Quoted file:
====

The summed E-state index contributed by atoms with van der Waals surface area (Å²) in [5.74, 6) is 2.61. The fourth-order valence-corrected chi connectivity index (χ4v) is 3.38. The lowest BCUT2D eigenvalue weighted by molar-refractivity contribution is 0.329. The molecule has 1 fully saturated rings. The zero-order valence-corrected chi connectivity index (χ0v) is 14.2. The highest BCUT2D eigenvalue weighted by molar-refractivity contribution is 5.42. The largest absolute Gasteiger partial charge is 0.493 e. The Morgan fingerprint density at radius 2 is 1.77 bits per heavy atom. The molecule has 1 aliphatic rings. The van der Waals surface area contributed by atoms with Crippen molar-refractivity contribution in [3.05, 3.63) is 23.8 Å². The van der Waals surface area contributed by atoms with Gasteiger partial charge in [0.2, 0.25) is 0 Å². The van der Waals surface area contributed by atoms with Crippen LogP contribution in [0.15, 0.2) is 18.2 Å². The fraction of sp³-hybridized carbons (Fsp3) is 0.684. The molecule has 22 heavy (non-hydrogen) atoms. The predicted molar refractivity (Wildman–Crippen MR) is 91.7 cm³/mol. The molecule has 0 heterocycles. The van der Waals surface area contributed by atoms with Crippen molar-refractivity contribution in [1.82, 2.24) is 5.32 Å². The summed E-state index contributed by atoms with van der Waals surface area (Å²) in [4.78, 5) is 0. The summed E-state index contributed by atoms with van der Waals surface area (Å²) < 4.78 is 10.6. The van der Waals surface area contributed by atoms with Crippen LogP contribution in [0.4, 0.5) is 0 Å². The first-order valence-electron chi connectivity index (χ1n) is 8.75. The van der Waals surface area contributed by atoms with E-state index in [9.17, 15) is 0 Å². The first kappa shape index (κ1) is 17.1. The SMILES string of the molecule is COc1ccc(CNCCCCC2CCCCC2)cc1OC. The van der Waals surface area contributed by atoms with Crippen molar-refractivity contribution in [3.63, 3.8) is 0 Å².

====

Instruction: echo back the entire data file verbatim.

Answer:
The summed E-state index contributed by atoms with van der Waals surface area (Å²) in [5.74, 6) is 2.61. The fourth-order valence-corrected chi connectivity index (χ4v) is 3.38. The lowest BCUT2D eigenvalue weighted by molar-refractivity contribution is 0.329. The molecule has 1 fully saturated rings. The zero-order valence-corrected chi connectivity index (χ0v) is 14.2. The highest BCUT2D eigenvalue weighted by molar-refractivity contribution is 5.42. The largest absolute Gasteiger partial charge is 0.493 e. The Morgan fingerprint density at radius 2 is 1.77 bits per heavy atom. The molecule has 1 aliphatic rings. The van der Waals surface area contributed by atoms with Crippen molar-refractivity contribution in [3.05, 3.63) is 23.8 Å². The van der Waals surface area contributed by atoms with Gasteiger partial charge in [0.2, 0.25) is 0 Å². The van der Waals surface area contributed by atoms with Crippen LogP contribution in [0.15, 0.2) is 18.2 Å². The fraction of sp³-hybridized carbons (Fsp3) is 0.684. The molecule has 22 heavy (non-hydrogen) atoms. The predicted molar refractivity (Wildman–Crippen MR) is 91.7 cm³/mol. The molecule has 0 heterocycles. The van der Waals surface area contributed by atoms with Crippen molar-refractivity contribution in [1.82, 2.24) is 5.32 Å². The summed E-state index contributed by atoms with van der Waals surface area (Å²) in [4.78, 5) is 0. The summed E-state index contributed by atoms with van der Waals surface area (Å²) < 4.78 is 10.6. The van der Waals surface area contributed by atoms with Crippen LogP contribution in [0.4, 0.5) is 0 Å². The first-order valence-electron chi connectivity index (χ1n) is 8.75. The van der Waals surface area contributed by atoms with E-state index in [9.17, 15) is 0 Å². The first kappa shape index (κ1) is 17.1. The SMILES string of the molecule is COc1ccc(CNCCCCC2CCCCC2)cc1OC. The van der Waals surface area contributed by atoms with Crippen molar-refractivity contribution in [3.63, 3.8) is 0 Å².